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The Revolution Will Not Be Televised Revised Ed: Democracy, the Internet, and the Overthrow of Everything
by Joe Trippi
When Joe Trippi signed on to manage Howard Dean's 2004 presidential campaign, the long-shot candidate had 432 known supporters and $100,000 in the bank. Within a year the most obscure horse in the field was the front-runner, with $50 million in the campaign till, thanks to Trippi and his team. The Revolution Will Not Be Televised is the incredible story of how Joe Trippi's ...more
Paperback, 336 pages
Published September 30th 2008 by William Morrow Paperbacks
(first published July 1st 2004)
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I'm genuinely enjoying this, especially because it's one of the first politics/info-tech books I've read where the author actually knows enough about both topics to combine them without a lot of awkward flailing. (Usually it's either "Here's how political campaigns worked in the 80's! Somehow the internets will change this! TWITTER!" or, "Here is how the internet works and social networking and oh oh oh check this out and oh by the way perhaps politicians might use this somehow TWITTER!") Trippi ...more
Very insightful combination of memoir and political strategy coming of age in the internet era. Trippi's first person narrative is a fun and fast read of the Howard Dean campaign that not only brings to life the personalities of the campaign, but also showcases the web's first campaign for President. The 2008 Afterward shows how the Obama campaign not only read his book, but was able to hand Trippi's campaign for John Edwards their own version of how to build a bottom-up campaign.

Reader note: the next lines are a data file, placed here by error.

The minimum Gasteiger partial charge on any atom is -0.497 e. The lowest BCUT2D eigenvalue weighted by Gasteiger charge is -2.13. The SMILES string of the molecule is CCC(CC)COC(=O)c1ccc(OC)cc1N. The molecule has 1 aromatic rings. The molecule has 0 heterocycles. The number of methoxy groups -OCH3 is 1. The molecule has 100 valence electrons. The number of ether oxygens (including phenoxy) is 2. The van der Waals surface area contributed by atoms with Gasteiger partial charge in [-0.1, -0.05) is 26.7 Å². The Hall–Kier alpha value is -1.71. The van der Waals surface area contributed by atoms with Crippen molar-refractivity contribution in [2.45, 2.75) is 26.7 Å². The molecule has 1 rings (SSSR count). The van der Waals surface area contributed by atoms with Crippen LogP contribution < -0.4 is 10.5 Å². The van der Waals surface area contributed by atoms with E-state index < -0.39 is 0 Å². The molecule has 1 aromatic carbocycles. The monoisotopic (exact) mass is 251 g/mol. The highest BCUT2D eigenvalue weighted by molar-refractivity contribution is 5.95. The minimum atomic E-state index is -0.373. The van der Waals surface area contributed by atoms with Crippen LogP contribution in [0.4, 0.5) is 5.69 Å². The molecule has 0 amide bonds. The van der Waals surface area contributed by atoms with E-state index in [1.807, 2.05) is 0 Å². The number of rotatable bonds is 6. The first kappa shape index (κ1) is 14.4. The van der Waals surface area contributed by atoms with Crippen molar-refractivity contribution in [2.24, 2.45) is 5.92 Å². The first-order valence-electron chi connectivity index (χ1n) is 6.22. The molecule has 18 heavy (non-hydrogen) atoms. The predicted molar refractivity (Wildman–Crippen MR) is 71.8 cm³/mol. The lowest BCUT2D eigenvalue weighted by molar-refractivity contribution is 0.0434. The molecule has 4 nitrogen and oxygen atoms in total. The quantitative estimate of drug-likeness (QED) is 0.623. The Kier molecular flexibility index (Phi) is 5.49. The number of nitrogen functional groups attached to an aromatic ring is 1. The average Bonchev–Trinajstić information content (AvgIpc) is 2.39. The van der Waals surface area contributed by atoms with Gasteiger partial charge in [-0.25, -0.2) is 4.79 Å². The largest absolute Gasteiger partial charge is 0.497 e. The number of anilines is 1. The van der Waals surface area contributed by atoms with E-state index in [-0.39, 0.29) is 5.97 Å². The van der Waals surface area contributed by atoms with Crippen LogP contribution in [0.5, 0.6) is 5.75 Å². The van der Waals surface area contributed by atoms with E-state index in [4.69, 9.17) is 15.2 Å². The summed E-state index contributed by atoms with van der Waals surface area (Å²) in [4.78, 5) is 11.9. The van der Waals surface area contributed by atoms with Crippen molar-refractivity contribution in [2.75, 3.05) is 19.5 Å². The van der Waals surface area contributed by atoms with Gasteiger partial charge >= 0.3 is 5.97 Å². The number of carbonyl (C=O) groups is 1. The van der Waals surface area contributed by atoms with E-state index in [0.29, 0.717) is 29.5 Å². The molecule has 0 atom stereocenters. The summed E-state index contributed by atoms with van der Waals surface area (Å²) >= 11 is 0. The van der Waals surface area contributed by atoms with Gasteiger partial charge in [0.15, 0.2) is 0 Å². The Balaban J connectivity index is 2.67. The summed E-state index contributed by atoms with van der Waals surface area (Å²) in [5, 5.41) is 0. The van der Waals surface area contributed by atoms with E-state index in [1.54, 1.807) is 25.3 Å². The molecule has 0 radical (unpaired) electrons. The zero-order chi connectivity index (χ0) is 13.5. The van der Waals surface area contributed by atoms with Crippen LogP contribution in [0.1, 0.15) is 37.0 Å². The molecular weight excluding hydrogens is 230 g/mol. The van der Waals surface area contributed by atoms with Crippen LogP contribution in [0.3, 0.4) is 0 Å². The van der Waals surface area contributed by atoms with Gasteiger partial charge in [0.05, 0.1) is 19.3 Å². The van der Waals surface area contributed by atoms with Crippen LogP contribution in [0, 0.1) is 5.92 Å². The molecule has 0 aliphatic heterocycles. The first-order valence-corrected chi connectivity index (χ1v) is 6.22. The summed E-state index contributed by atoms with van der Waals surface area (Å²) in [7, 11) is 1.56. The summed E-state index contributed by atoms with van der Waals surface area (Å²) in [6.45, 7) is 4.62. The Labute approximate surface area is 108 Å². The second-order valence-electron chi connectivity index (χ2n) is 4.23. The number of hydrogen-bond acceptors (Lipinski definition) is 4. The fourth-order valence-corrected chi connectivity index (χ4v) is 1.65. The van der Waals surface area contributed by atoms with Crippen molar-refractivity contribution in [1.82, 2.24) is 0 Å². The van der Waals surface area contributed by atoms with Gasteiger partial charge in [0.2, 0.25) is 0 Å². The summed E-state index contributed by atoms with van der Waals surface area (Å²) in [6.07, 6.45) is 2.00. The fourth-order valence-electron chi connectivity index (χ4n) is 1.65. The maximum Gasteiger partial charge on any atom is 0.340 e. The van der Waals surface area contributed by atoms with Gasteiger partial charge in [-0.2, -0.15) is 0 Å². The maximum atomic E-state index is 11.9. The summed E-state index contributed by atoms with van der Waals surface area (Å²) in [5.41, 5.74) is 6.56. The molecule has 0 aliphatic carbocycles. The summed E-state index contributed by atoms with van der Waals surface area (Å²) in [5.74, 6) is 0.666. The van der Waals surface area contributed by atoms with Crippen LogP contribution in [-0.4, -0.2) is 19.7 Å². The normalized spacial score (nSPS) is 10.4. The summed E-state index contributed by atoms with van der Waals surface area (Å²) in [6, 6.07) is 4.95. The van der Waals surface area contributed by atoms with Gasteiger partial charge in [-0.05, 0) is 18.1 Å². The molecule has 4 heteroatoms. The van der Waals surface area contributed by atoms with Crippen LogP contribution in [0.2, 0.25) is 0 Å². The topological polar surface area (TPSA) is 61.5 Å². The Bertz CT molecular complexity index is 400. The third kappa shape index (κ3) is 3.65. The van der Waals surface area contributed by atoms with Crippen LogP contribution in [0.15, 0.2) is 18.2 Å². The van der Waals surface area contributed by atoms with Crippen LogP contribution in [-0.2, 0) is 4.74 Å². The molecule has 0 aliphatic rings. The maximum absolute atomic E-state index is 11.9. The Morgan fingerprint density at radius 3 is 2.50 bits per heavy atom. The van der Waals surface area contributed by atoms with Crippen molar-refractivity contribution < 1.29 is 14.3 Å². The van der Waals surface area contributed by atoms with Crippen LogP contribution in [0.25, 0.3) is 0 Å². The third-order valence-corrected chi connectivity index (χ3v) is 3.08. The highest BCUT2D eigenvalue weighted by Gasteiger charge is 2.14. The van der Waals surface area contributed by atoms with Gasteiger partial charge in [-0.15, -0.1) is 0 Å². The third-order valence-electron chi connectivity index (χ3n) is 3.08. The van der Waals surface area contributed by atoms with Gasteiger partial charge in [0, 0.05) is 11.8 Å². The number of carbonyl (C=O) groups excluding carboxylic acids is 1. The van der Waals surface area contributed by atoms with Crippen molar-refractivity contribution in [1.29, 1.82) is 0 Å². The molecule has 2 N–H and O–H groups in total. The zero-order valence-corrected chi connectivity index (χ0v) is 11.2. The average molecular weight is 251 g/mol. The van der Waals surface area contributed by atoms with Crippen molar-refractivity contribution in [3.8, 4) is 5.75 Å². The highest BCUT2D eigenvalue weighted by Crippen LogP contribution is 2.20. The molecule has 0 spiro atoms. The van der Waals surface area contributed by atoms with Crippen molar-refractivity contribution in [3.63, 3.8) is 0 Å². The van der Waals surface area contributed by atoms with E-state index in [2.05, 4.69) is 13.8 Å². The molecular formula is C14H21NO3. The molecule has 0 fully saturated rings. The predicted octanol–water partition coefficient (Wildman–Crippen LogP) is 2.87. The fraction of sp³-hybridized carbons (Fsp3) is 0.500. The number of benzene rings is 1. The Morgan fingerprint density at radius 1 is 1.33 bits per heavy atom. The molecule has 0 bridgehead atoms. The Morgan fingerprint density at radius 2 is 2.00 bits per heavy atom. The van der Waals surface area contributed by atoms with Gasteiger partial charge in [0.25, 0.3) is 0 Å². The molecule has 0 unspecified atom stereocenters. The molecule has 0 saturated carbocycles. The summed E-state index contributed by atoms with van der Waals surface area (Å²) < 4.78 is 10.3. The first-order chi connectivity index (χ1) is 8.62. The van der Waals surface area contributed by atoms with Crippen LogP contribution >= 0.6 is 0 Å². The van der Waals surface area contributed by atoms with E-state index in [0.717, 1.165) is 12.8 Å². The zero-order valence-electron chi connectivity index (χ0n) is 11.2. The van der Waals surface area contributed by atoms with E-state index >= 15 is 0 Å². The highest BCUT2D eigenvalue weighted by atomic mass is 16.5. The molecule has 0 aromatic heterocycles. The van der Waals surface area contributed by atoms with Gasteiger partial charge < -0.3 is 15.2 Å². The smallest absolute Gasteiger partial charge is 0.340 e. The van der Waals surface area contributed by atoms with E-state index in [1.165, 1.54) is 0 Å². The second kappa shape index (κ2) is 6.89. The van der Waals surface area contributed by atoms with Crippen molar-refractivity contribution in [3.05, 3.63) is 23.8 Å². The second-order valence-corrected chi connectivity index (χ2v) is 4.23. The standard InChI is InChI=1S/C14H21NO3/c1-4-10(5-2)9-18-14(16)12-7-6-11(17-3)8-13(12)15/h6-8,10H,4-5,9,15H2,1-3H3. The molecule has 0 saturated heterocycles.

I find some of these political autobiographies/treatises to be slightly repetitive, and this one is no different. Still, it is pretty exhilerating to read Howard Dean's former campaign manager Joe Trippi's account of how the Internet revolutionized politics and how it took hold of Dean--himself an Internet neophyte. This book will make a good primary source when future historians are looking at the rise of Internet and its impact on community involvement and political participation. When one thi ...more
Oct 29, 2008 Will Byrnes rated it 3 of 5 stars · review of another edition
Trippi was campaign manager for Howard Dean for most of his presidential campaign. There is a lot in here about how the Internet came of age as a political tool. Trippi sees this as a truly revolutionary event, shifting power from on high to a much broader base. He takes extreme joy in recounting incidents in which bloggers had immediate impact on the campaign, making it the most interactive such campaign to date. I expect he sees himself in the role of midwife to the birth of a new political ex ...more
This book, part memoir of the Howard Dean presidential campaign, part blueprint for the future of politics and the internet, is an engaging and interesting read. Joe Trippi shows how the internet is one of the best things to happen to democracy. This thought-provoking book will make anyone get involved in our electoral process, and shows how people have the power to take our country back.
Apr 30, 2011 Jennifer rated it 5 of 5 stars · review of another edition
Recommends it for: Peggy, Stephen, Gary
I don't read political stuff... but this is keeping me interested. **update** I finished it and mailed it to a friend. I liked that it was pep-talk-like in its ability to get me fired up for politics. Which I am normally not. At all. For either or any side. So, it was really good.
Nov 17, 2013 Amanda Nan Dillon rated it 5 of 5 stars · review of another edition
Was assigned this as a semester project for Campaign Analysis. It's what turned me on to social media. I met Trippi at a Twitter conference 8 years later and totally fangirled my little heart out.
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“I'd learned something important about politics Kennedy-style: The cause was everything. Win or lose, spend yourself completely, leave nothing on the table, not even your health. Losing would be painful, but not as painful as knowing there was something else you could've done.”More quotes…